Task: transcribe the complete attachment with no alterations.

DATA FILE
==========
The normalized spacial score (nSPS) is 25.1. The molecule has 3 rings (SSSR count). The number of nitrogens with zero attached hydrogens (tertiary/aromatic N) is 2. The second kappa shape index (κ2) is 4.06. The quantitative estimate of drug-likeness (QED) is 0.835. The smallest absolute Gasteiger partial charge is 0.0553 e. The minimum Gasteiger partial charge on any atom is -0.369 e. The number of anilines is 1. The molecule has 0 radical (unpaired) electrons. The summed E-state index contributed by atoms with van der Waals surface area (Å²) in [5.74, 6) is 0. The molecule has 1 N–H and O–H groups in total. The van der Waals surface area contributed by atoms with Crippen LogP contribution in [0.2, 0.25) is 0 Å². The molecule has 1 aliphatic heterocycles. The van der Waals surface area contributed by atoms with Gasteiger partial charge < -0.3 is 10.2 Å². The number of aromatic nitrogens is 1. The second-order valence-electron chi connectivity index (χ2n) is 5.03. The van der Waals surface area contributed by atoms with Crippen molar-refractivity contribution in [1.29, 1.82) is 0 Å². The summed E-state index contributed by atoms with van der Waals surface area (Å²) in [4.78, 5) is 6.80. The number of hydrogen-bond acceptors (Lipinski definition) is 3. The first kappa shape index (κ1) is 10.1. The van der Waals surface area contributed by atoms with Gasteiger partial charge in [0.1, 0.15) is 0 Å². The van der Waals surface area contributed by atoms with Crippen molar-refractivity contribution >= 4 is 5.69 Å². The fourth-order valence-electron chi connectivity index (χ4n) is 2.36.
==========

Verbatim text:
The normalized spacial score (nSPS) is 25.1. The molecule has 3 rings (SSSR count). The number of nitrogens with zero attached hydrogens (tertiary/aromatic N) is 2. The second kappa shape index (κ2) is 4.06. The quantitative estimate of drug-likeness (QED) is 0.835. The smallest absolute Gasteiger partial charge is 0.0553 e. The minimum Gasteiger partial charge on any atom is -0.369 e. The number of anilines is 1. The molecule has 0 radical (unpaired) electrons. The summed E-state index contributed by atoms with van der Waals surface area (Å²) in [5.74, 6) is 0. The molecule has 1 N–H and O–H groups in total. The van der Waals surface area contributed by atoms with Crippen LogP contribution in [0.2, 0.25) is 0 Å². The molecule has 1 aliphatic heterocycles. The van der Waals surface area contributed by atoms with Gasteiger partial charge < -0.3 is 10.2 Å². The number of aromatic nitrogens is 1. The second-order valence-electron chi connectivity index (χ2n) is 5.03. The van der Waals surface area contributed by atoms with Crippen molar-refractivity contribution in [1.29, 1.82) is 0 Å². The summed E-state index contributed by atoms with van der Waals surface area (Å²) in [4.78, 5) is 6.80. The number of hydrogen-bond acceptors (Lipinski definition) is 3. The first kappa shape index (κ1) is 10.1. The van der Waals surface area contributed by atoms with Gasteiger partial charge in [0.1, 0.15) is 0 Å². The van der Waals surface area contributed by atoms with Crippen molar-refractivity contribution >= 4 is 5.69 Å². The fourth-order valence-electron chi connectivity index (χ4n) is 2.36.